This Week in Christian History: Martin Niemöller Dies, Religious Instruction Ban, America's 1st Religious Magazine

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(Photo: REUTERS/Yuri Gripas)Visitors stand in line outside the Supreme Court in Washington, U.S., November 27, 2017.

Christianity is a faith with a long and detailed history, with numerous events of lasting significance occurring throughout the ages.

Each week brings the anniversaries of great milestones, horrid tragedies, amazing triumphs, telling tribulations, inspirational progress, and everything in between.

Here are just a few things that happened this week, Mar. 4-10, in Church history. They include the death of Martin Niemoller, the publication of America's first religious magazine, and a Supreme Court ruling against religious instruction in public schools.

America's First Religious Magazine Released - March 5, 1743

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(Photo: Public Domain)Popular eighteenth century evangelist George Whitefield, (1714-1770).

This week marks the anniversary of when The Christian History, colonial America's first magazine devoted primarily to religious issues, was published.

Printed in Boston and released every Saturday, The Christian History was a byproduct of the First Great Awakening, a time of large-scale spiritual revival in the British colonies of North America.

"The Christian History was modeled on revival magazines such as [George Whitefield's] Weekly History in London and William Macculloch's Glasgow Weekly History in Scotland," explained historian Lisa Smith in a 2012 book.

"Most issues of the Christian History contained a single revival or conversion narrative from a New England pastor, although sometimes a congregation in the Middle Colonies was featured, along with news of the revival from abroad."

Martin Niemöller Dies - March 6, 1984

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(Photo: Wikimedia Commons/Jan Arkesteijn)Martin Niemöller(1892-1984), famed anti-Nazi German theologian.

This week marks the anniversary of the death of Martin Niemöller, a German theologian who was renowned for his anti-Nazi views.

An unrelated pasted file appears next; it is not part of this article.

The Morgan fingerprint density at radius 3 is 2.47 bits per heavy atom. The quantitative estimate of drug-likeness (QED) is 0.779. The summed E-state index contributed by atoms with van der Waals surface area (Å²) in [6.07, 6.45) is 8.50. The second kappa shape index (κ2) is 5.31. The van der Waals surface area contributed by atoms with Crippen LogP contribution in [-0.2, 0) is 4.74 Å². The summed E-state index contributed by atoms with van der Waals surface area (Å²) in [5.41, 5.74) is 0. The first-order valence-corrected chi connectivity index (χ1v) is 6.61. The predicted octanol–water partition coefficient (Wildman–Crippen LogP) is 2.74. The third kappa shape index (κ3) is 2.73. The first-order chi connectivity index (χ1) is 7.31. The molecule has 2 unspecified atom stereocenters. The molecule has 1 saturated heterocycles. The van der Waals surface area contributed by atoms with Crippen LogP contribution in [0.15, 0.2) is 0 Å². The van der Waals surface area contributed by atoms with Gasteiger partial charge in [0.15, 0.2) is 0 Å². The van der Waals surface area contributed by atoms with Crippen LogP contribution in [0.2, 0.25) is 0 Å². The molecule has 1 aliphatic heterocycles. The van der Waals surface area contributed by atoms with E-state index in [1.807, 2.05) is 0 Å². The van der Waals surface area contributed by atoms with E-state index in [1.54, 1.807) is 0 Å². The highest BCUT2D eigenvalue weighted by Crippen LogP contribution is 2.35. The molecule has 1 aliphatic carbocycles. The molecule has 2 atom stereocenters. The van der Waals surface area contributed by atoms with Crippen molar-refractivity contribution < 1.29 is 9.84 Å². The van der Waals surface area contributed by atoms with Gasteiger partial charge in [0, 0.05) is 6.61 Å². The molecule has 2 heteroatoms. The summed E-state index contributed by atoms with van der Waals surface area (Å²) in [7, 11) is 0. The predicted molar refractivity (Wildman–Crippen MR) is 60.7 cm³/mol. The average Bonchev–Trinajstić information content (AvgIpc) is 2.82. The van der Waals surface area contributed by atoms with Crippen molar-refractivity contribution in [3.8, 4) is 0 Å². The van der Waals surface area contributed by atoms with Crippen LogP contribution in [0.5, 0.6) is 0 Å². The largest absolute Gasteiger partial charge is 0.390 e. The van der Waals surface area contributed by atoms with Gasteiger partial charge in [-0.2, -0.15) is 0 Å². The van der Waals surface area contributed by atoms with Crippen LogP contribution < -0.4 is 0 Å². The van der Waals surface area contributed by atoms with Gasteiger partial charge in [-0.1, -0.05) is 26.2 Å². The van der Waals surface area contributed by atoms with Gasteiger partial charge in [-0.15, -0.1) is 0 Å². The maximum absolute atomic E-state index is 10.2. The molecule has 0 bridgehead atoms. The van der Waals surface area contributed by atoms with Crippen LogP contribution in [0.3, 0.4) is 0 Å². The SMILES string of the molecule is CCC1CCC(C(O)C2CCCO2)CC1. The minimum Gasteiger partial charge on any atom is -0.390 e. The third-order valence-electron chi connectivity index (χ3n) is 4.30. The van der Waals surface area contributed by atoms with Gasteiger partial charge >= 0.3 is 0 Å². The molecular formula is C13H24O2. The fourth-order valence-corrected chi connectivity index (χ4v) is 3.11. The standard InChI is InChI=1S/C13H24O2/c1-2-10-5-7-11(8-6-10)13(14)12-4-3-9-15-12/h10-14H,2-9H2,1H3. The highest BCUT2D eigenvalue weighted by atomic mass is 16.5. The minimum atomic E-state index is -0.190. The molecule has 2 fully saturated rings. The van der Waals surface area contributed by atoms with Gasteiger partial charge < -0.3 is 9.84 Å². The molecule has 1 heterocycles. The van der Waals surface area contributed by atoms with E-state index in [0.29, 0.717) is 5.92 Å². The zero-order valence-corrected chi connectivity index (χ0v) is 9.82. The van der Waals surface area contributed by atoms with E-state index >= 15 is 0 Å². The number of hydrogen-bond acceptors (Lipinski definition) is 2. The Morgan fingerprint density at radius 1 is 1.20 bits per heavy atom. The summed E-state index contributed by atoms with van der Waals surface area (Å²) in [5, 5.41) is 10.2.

Founder of Germany's Confessing Church and a former president of the World Council of Churches, Niemöller is most remembered for his famous "first they came" statement.

The poetic statement of self-blame over not speaking out against oppression remains an oft-quoted remarks in American politics. While the exact wording is disputed, the poem is generally rendered as follows:

"First they came for the communists and I did not speak out because I was not a communist.

Then they came for the trade unionists and I did not speak out because I was not a trade unionist.

Then they came for the Jews and I did not speak out because I was not a Jew.

Finally, they came for me and there was no one left to speak out."

Supreme Court Rules Against Religious Instruction in Public Schools - March 8, 1948

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This week marks the anniversary of when the United States Supreme Court ruled against sectarian religious instruction at public school during the school day.

Known as McCollum v. Board of Education, the Supreme Court ruled 8-1 against an Illinois school district's program of allowing external religious instructors to teach children during school hours on school property.

"This is beyond all question a utilization of the tax- established and tax-supported public school system to aid religious groups to spread their faith. And it falls squarely under the ban of the First Amendment," read the majority opinion, authored by Justice Hugo Black.

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